It is clear in reading these last few Federalist Papers that Hamilton was aware that the citizens of the various states were clearly concerned about the existence of a standing army. In Federalist 29 Hamilton anticipates the existence of state militias that would exist as a check against the power of the federal government.
In addition to the standing federal army, Publius believes in the existence of a state level militia. His understanding of this concept, would consist largely of a group of officers appointed at the state level,
“RESERVING TO THE STATES RESPECTIVELY THE APPOINTMENT OF THE OFFICERS, AND THE AUTHORITY OF TRAINING THE MILITIA ACCORDING TO THE DISCIPLINE PRESCRIBED BY CONGRESS.”  (Emphasis in the original).
Hamilton envisions state militias that could be called up and federalized when a threat to the country exists. He brings up the idea of ‘posse comitatus’ a phrase that we typically shorten to the more familiar ‘posse’ in western movies. It is defined, literally, as the power of the county. This includes the idea that citizens can come together to enforce laws at the local level and, like our westerns, includes an officer who is appointed by the state or federal government to manage and lead.
With regard to the question of what to do about a standing army that might enable the federal government to take away the rights of the citizens, that would be unlikely to happen because of these militias, “there is a large body of citizens, little, if at all, inferior to them (the federal army) in discipline and the use of arms, who stand ready to defend their own rights and those of their fellow-citizens.” A warehouse of arms, stored under the control of the state, seems unlikely to qualify. Moreover, “Little more can reasonably be aimed at, with respect to the people at large, than to have them properly armed and equipped; and in order to see that this be not neglected, it will be necessary to assemble them once or twice in the course of a year.” It is important to read that carefully. Hamilton is not saying that they need to be assembled to drill, rather that they should be assembled to ensure that they are properly armed and equipped.
In Federalist 30 Hamilton goes on to discuss the subject of taxation. To those who fear federal taxation, the existing Articles of Confederation do not have any limits on the power of the federal government to impose taxes. They do not have the power to question the “propriety” of the reason that the funds are being requested, nor the authority to create the means for collection. The need for taxation, at the federal level, was made in earlier papers and is largely there because of the need to build and sustain a military. In the absence of a constitution there will either be no money, or the continual squeezing of the population for more funds. If the taxes collected to this point are sufficient for the operation of the states, then there would undoubtably be a shortfall in the event of a war or any other circumstances that required more funds. A new federal government would be able to borrow, something that the individual states would have problems doing.
Because it is impossible to anticipate the future needs of the federal government, Hamilton in Federalist 31 defends the absolute power of the proposed government to tax. Hamilton acknowledges the argument that there is a limited amount of money available to tax, and that the federal government might tax so high as to limit the ability of the state governments to tax at the levels that they need to survive.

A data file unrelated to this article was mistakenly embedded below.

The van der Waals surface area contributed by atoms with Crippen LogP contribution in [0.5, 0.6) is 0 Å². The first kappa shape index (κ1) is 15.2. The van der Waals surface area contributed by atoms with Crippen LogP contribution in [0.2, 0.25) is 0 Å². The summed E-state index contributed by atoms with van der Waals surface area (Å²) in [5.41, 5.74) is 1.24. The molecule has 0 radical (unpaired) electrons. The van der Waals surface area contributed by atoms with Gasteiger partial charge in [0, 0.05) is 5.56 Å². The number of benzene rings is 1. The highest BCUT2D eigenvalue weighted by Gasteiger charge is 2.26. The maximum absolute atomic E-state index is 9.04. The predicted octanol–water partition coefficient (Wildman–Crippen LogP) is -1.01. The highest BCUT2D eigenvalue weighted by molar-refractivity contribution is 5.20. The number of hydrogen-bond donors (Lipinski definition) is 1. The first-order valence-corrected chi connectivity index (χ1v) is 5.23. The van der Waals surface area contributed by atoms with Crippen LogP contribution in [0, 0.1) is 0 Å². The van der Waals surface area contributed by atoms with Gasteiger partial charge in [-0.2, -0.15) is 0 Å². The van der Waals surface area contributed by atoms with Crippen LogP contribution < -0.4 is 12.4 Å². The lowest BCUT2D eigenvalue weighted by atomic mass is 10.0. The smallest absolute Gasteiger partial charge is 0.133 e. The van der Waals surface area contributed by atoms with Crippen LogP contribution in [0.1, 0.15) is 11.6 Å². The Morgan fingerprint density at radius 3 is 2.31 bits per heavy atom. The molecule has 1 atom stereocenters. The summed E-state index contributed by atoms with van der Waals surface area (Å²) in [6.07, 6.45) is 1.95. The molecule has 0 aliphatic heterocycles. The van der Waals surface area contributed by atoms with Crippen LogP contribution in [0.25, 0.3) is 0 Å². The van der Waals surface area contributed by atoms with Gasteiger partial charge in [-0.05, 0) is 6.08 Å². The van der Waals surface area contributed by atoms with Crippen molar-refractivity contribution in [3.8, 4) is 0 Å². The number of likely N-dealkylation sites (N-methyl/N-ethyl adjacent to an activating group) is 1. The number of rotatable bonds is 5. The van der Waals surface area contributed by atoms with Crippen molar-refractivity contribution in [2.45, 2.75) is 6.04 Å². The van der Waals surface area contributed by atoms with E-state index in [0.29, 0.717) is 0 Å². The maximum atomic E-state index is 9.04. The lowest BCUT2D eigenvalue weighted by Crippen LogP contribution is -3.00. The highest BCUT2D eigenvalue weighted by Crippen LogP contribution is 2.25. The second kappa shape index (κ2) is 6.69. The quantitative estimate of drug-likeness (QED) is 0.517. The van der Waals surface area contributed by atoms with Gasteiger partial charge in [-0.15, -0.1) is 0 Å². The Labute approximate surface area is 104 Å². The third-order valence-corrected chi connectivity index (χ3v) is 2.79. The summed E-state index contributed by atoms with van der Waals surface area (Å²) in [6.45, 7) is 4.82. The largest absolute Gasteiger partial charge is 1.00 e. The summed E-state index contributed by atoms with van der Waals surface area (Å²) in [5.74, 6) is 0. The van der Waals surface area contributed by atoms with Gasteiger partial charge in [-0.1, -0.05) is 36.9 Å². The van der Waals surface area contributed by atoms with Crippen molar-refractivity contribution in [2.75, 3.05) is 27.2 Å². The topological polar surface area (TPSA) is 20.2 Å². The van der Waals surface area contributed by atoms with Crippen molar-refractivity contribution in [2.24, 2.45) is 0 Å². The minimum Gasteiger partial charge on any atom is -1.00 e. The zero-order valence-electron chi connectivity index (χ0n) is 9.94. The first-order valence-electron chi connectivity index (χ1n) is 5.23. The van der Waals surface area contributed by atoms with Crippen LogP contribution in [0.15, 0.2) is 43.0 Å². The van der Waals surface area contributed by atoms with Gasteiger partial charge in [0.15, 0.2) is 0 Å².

He starts by using the enlightenment comparison of human nature and mathematics. In the same way that, “two straight lines cannot enclose a space; and all right angles are equal to each other”, then also, “every power ought to be commensurate with its object; that there ought to be no limitation of a power destined to effect a purpose which is itself incapable of limitation.” The citizens cannot ask of the new federal government that it provide security against the most powerful nations in the world, and at the same time not give it the authority to take the steps that are necessary for it to do so.
And once again we see Hamilton telling those who fear a federal government that they need not because it is the intent of the drafters to confine the power of this new national government, “to the nature and extent of the powers as they are delineated in the Constitution.”
This limitation of power of the federal government is continued in Federalist 32. He says that, “the State governments would clearly retain all the rights of sovereignty which they before had, and which were not, by that act, EXCLUSIVELY delegated to the United States.” Hamilton is primarily talking about taxation here, but the general sovereignty of the states is one which he is careful to support. The exception to this sovereignty is that no state should be allowed to tariff goods from another state (internet sales come to mind here).
Free trade among the various states would be critical to economic growth. When Hamilton states that the states have the exclusive, “power of imposing taxes on all articles other than exports and imports,” this is more than a statement of financial policy, it is another statement that limits the power of the state.
The reason that this is significant is that it follows the concept of negation, in that, “a NEGATION of one thing, and an AFFIRMANCE of another; a negation of the authority of the States to impose taxes on imports and exports, and an affirmance of their authority to impose them on all other articles.” What this means is that any negation of a state right in one area is a positive affirmation of their right to act in all other areas. The legal concept he is stating here is that, “to list is to exclude.” Only those things specifically reserved to the federal government are their purview.
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